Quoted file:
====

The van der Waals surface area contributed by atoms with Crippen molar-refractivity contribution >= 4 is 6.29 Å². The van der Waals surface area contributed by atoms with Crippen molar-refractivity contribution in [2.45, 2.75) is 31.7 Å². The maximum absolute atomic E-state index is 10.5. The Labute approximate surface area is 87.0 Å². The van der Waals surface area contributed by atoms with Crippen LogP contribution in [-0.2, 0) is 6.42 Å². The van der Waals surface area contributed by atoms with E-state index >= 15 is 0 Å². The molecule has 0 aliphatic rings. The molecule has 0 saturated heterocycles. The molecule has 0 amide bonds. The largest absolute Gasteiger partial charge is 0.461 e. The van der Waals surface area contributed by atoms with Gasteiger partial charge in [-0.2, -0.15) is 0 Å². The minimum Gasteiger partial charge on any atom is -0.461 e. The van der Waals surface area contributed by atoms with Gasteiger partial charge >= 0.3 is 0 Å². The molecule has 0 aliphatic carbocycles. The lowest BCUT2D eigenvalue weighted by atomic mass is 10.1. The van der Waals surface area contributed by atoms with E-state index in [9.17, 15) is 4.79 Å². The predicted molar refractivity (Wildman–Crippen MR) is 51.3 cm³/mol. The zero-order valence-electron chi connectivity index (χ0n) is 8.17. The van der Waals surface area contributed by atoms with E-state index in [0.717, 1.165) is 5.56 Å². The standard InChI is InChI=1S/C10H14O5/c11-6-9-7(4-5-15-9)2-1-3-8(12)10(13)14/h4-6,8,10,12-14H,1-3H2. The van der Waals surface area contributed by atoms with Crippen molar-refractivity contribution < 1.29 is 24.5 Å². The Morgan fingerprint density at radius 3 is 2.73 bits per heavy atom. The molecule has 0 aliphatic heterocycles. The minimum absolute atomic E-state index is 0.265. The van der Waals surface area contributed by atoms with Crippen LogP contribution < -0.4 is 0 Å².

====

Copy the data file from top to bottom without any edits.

The van der Waals surface area contributed by atoms with Crippen molar-refractivity contribution >= 4 is 6.29 Å². The van der Waals surface area contributed by atoms with Crippen molar-refractivity contribution in [2.45, 2.75) is 31.7 Å². The maximum absolute atomic E-state index is 10.5. The Labute approximate surface area is 87.0 Å². The van der Waals surface area contributed by atoms with Crippen LogP contribution in [-0.2, 0) is 6.42 Å². The van der Waals surface area contributed by atoms with E-state index >= 15 is 0 Å². The molecule has 0 aliphatic rings. The molecule has 0 saturated heterocycles. The molecule has 0 amide bonds. The largest absolute Gasteiger partial charge is 0.461 e. The van der Waals surface area contributed by atoms with Gasteiger partial charge in [-0.2, -0.15) is 0 Å². The minimum Gasteiger partial charge on any atom is -0.461 e. The van der Waals surface area contributed by atoms with Gasteiger partial charge >= 0.3 is 0 Å². The molecule has 0 aliphatic carbocycles. The lowest BCUT2D eigenvalue weighted by atomic mass is 10.1. The van der Waals surface area contributed by atoms with E-state index in [9.17, 15) is 4.79 Å². The predicted molar refractivity (Wildman–Crippen MR) is 51.3 cm³/mol. The zero-order valence-electron chi connectivity index (χ0n) is 8.17. The van der Waals surface area contributed by atoms with E-state index in [0.717, 1.165) is 5.56 Å². The standard InChI is InChI=1S/C10H14O5/c11-6-9-7(4-5-15-9)2-1-3-8(12)10(13)14/h4-6,8,10,12-14H,1-3H2. The van der Waals surface area contributed by atoms with Crippen molar-refractivity contribution < 1.29 is 24.5 Å². The Morgan fingerprint density at radius 3 is 2.73 bits per heavy atom. The molecule has 0 aliphatic heterocycles. The minimum absolute atomic E-state index is 0.265. The van der Waals surface area contributed by atoms with Crippen LogP contribution < -0.4 is 0 Å².